35. 35. Learning Standard:1.2.2 Able to listen to and follow: a) simple instructions Activity Contents Teacher’s NotesMaking A Puppet Teaching Focus: Verbs Instructions & Materials (Appendix 7)1. Prepare materials to make Suggested Words: puppets.2. Divide pupils into groups of 5. cut Materials:3. Distribute materials to each draw a. egg shells group. tie b. plastic bottles4. Read instructions aloud step paste c. glue by step. d. skirts5. Pupils listen and follow the e. blouses steps. f. wool g. magic pensLet’s Go to the Garden Teaching Focus: gloves Imperatives boots1. Pupils listen to the teacher’s hat instructions and follow. Suggested instructions: sun glasses2. Pupils can work individually, in pairs or groups. 1. Wear your gloves. 2. Put on your boots. 3. Wear your hat. 4. Put on your sun glasses.Learning Standard:1.2.2 Able to listen to and follow: b) simple directions Activities Contents Teacher’s NotesA Maze Teaching Focus: Verb and Materials: 1. Prepare a maze in the a. skittles classroom as shown in the Preposition b. balls picture. Suggested Words: c. baskets 2. Place a basket of balls at the pick d. cloth to blindfold starting point and an empty take basket at each exit. put Maze (Appendix 8) 3. Blindfold the pupil. turn 4. Read the directions to the walk pupil. left 5. Pupil listens to the teacher right and follows the direction. straight 33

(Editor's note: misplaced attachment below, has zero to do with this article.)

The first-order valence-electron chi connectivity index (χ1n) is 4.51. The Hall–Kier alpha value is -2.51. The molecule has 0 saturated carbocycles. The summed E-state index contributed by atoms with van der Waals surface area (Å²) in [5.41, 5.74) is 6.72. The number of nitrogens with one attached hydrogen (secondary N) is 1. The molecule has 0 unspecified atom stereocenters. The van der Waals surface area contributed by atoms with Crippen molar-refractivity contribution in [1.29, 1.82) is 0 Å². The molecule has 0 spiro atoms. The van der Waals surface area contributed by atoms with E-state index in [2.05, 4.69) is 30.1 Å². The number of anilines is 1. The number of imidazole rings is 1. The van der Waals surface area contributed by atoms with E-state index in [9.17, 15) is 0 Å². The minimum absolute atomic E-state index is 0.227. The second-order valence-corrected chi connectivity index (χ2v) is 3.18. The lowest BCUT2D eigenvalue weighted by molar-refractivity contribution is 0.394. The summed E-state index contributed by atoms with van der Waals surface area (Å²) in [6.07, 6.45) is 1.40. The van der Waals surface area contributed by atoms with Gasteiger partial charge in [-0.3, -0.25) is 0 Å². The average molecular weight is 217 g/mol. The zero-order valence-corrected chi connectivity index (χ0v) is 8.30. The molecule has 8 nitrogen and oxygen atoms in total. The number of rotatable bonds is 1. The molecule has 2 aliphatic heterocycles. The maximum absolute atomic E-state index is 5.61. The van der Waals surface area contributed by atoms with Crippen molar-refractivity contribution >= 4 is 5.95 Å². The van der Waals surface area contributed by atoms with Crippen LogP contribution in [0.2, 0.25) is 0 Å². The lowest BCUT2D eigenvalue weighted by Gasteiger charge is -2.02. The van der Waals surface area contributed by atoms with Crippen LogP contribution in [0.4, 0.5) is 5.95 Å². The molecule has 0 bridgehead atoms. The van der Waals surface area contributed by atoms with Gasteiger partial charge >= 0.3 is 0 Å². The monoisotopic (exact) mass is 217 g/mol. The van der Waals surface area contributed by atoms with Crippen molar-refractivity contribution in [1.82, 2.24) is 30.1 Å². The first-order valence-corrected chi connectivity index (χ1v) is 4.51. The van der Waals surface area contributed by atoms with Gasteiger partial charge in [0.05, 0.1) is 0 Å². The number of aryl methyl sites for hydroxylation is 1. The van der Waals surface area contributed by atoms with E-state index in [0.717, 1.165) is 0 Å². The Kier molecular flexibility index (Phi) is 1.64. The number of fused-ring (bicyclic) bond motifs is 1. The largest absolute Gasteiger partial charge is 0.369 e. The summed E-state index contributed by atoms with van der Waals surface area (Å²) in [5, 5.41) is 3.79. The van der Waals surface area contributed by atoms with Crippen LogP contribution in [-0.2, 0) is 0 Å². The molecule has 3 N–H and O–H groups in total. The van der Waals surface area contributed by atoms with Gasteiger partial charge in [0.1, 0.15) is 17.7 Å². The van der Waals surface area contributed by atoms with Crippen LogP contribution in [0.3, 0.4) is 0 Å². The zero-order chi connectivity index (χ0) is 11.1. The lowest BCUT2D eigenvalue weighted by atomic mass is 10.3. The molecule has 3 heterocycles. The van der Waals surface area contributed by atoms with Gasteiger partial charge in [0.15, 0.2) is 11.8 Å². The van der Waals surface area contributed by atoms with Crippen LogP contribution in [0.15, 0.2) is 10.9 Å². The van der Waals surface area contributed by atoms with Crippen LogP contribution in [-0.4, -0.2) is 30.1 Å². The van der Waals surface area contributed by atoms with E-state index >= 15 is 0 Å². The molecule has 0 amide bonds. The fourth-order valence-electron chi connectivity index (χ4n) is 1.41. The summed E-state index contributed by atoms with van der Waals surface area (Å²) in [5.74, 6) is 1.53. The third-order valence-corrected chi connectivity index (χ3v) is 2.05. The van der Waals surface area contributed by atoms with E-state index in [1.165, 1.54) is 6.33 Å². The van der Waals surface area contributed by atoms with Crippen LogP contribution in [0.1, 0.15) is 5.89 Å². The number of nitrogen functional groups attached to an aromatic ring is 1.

36. 36. Learning Standard: 1.2.2. Able to give: a) simple instructions in school Activity Contents NotesIn The Library Teaching Focus: Simple Suggested instructions instructions 1. Take off your shoes.1. Discuss the do’s and don’t’s 2. Be silent. in a library. 3. Choose a book to read.2. Play “Simon Says” in the 4. Return your book to the classroom.3. Bring pupils to the library. shelf.4. Choose a pupil to give 5. Arrange the books neatly. instructions. 6. Push the chairs in. 7. Put on your shoes. 8. Line up. 9. Walk quietly to your class.Learning Standard:1.2.3 Able to give: b) simple directions to places in school Activity Contents MaterialsWhere Am I? Teaching Focus: Simple A big chart of the school plan. directions1. Put up the school plan. A long pointer.2. Allow pupils to identify the Suggested instructions places in the school. 1. Walk straight ahead. 2. Turn left. Coloured pointers/magnetic3. Create situations. 3. Turn right. buttons. (to mark the starting4. Pupils work in pairs. 4. ………… is on your and finishing line) A – to listen to the teacher and give simple instructions. right. 5. ………… is to your left. School Plan (Appendix 9) B – to point the route with a pointer as he/she listens to A. Situations5. Repeat the activity with other Examples: pairs. 1. Siti is at the office. She wants to go to the hall. Muthu is at the 2. field. He wants to go to the Science Garden. 34